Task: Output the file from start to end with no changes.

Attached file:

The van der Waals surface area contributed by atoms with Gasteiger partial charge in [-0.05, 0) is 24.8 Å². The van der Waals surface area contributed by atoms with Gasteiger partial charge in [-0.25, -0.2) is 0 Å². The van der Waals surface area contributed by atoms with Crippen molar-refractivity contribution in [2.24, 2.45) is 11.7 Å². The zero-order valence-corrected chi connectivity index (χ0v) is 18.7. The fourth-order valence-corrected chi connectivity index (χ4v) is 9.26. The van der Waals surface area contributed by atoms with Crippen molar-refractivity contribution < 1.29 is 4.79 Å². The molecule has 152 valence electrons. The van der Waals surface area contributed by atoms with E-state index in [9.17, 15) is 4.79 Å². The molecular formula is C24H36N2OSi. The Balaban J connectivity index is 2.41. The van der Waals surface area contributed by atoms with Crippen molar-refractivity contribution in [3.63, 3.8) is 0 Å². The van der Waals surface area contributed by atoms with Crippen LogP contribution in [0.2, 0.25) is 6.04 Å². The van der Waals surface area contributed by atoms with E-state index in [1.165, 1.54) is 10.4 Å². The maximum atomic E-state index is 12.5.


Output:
The van der Waals surface area contributed by atoms with Gasteiger partial charge in [-0.05, 0) is 24.8 Å². The van der Waals surface area contributed by atoms with Gasteiger partial charge in [-0.25, -0.2) is 0 Å². The van der Waals surface area contributed by atoms with Crippen molar-refractivity contribution in [2.24, 2.45) is 11.7 Å². The zero-order valence-corrected chi connectivity index (χ0v) is 18.7. The fourth-order valence-corrected chi connectivity index (χ4v) is 9.26. The van der Waals surface area contributed by atoms with Crippen molar-refractivity contribution < 1.29 is 4.79 Å². The molecule has 152 valence electrons. The van der Waals surface area contributed by atoms with E-state index in [9.17, 15) is 4.79 Å². The molecular formula is C24H36N2OSi. The Balaban J connectivity index is 2.41. The van der Waals surface area contributed by atoms with Crippen molar-refractivity contribution in [3.63, 3.8) is 0 Å². The van der Waals surface area contributed by atoms with Crippen LogP contribution in [0.2, 0.25) is 6.04 Å². The van der Waals surface area contributed by atoms with E-state index in [1.165, 1.54) is 10.4 Å². The maximum atomic E-state index is 12.5.